Political Profile: Birmingham’s first elected Chinese councillor

Terry Li Photography
Terry Li Photography

By Tomos Povey – Political Editor 

Political CVs do not get much more impressive than this: Alex Yip has been elected the first ever Chinese councillor in Birmingham.

In May, Mr Yip won a comfortable majority (4,832) over his opponents and was elected a Conservative councillor of Sutton New Hall ward, Birmingham. It had been rumoured that UKIP’s Stuart Connolly might have seized the seat, but he secured only 2,750 votes.

Alex Yip, the son of Chinese parents, was educated at King Edwards grammar school. He had his first stint at politics having completed a BA and MA in International Relations at Leicester University.

He has at first-hand witnessed extremities in the world. In 2005 he worked at an AIDS hospital and orphanage in Ghana and Zambia. He described these experiences as “very difficult… very touching and moving”. Yet, despite the mass inequality people endured, he was humbled by their joyful personalities.

A desire to help people further led Councillor Yip to teach English as a foreign language in Shanghai. 

The blueprint to success at local politics has been understood by Alex Yip; goals are best achieved at local politics-level when councillors disregard their political differences and instead collectively and constructively work together.

The young councillor has been described as putting the “best” back into local politics. Indeed, for many years politicians have been criticised for making gratuitous actions in order to score political points. In addition, of course, to engineering hostile environments toward their “political enemies”. This cannot be said of Mr Yip.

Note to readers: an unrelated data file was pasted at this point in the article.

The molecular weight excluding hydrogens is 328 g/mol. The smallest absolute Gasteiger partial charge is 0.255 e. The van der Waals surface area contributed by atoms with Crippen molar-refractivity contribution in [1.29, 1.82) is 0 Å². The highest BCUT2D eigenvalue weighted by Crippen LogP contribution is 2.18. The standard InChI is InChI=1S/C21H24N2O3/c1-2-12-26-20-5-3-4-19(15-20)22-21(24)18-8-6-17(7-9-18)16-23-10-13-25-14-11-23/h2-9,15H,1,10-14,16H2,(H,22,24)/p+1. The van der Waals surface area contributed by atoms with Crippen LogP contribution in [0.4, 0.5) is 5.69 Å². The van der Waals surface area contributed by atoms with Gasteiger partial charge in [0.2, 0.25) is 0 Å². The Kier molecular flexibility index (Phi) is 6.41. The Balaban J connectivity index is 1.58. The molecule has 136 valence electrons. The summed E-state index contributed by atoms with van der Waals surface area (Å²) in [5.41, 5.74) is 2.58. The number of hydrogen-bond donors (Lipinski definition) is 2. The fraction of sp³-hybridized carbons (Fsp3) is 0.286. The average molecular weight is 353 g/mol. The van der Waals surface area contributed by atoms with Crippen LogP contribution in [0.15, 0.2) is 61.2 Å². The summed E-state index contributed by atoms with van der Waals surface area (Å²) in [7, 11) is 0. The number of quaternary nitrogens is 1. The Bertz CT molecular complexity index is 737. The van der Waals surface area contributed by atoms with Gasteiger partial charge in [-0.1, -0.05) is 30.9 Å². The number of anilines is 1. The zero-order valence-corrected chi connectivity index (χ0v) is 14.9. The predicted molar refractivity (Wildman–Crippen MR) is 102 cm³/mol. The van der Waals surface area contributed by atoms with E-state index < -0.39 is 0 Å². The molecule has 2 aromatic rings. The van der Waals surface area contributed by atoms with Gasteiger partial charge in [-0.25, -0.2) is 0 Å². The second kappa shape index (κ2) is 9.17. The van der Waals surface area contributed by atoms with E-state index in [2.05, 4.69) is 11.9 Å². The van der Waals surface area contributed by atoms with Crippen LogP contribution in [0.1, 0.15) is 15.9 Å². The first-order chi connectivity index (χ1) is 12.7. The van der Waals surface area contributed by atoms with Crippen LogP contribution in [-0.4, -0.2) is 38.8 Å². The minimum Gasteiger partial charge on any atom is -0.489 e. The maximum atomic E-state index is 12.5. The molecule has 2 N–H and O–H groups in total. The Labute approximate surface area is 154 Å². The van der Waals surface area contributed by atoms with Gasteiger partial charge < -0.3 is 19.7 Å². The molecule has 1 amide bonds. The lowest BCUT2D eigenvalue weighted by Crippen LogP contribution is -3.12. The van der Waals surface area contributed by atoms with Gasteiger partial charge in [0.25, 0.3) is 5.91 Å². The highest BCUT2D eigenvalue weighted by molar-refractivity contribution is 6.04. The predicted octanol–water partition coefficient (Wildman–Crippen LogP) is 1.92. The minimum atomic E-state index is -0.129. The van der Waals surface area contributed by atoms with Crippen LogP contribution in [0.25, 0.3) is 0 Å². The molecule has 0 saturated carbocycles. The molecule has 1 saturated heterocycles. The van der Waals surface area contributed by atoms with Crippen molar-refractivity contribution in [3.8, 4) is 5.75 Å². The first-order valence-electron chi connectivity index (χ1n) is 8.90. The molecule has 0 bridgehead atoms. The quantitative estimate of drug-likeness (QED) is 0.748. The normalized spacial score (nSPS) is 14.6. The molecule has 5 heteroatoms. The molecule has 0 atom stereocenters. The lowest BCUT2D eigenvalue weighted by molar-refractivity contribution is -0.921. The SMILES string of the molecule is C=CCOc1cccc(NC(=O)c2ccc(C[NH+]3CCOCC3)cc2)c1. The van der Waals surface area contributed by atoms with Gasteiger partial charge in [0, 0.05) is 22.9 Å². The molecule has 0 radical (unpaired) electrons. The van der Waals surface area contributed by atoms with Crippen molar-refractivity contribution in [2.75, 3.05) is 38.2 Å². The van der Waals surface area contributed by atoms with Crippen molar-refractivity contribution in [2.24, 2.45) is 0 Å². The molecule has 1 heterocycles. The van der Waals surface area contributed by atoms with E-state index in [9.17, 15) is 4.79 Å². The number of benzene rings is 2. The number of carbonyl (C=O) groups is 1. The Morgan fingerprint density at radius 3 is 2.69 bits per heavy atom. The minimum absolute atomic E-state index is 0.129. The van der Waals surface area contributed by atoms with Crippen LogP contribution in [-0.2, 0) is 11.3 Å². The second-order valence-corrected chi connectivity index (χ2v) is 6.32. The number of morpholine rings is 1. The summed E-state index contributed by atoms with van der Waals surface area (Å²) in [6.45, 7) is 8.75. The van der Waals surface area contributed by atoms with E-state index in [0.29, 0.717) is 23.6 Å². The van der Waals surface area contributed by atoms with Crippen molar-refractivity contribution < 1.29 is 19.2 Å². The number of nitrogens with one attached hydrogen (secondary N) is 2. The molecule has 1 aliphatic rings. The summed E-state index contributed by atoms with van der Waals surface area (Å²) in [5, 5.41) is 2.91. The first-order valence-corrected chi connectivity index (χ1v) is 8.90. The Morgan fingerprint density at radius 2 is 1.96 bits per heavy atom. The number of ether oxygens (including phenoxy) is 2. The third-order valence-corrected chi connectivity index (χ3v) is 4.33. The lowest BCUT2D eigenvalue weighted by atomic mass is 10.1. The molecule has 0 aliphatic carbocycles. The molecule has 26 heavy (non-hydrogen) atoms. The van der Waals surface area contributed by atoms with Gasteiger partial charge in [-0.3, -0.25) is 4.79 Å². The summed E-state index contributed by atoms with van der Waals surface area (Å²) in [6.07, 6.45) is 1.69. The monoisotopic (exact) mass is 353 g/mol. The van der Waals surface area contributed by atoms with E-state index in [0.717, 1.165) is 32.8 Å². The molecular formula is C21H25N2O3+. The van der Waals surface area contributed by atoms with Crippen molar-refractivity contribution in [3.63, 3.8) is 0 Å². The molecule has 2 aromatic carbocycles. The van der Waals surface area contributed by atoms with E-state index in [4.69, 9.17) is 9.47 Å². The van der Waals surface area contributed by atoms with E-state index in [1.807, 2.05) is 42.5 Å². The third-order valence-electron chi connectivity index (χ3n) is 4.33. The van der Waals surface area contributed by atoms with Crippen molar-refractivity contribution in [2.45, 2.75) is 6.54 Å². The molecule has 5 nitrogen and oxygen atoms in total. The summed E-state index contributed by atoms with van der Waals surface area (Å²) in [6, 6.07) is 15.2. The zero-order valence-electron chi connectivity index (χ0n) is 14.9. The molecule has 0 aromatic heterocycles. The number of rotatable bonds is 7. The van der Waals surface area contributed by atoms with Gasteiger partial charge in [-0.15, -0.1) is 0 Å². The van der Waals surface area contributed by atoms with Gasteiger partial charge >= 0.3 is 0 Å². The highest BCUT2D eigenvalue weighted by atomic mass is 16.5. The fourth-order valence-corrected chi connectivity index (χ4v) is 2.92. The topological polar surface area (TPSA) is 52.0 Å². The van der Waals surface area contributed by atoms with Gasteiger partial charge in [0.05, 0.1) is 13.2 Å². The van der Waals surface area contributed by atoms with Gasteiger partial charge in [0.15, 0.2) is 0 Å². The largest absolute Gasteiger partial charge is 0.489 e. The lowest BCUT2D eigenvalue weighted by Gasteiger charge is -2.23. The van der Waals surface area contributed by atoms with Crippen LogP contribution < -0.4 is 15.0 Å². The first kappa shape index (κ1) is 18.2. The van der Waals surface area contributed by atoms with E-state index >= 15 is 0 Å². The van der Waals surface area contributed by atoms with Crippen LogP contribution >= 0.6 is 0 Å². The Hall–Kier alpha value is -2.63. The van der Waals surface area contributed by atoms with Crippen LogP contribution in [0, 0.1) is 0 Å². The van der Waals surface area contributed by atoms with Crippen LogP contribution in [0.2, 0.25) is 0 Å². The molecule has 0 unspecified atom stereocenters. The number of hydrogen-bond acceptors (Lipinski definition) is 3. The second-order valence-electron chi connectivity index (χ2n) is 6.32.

This year, Councillor Yip has, with cross-party support, vocally condemned the contentious blue print for building 6,000 homes on a green belt and opposed Birmingham council’s decision to implement a green tax.

As a pre-election pledge Councillor Yip promised to focus more attention and make people aware of the perils of fast driving. Recently he rejected the notion of simply building 20mph zones to combat speeding; instead, he argued the need for the upgradings of junctions. Also, he has indicated his support for continued financial support of Good Hope Hospital.

One of the committees he sits on is the Education and vulnerable children. In this capacity he aims to inspire and educate people of their potentials.

Alongside being an active councillor he is also a practising JP (Justice of the Peace) and vice Chairman of the non-partisan British-Chinese Project. The BCP’s aim is to raise the profiles of the British-Chinese community through a range of activities: from supporting political candidates, to granting internships to aspiring media professionals and increasing collaboration with the Chinese embassy. Speaking as vice Chairman, Mr Yip has expressed a deep desire to improve “the rights and voice of the Chinese community”. 

His leadership talents have been demonstrated and he is viewed as a natural leader of the British-Chinese community. 

Unlike many politicians, Councillor Yip truly understands the complexities of holding elected office. Most significantly, he realises that his constituents are his boss. Many of his supporters have said he is a true conviction local politician, who, in numerous cases, has shown to be representing the people and their beliefs.

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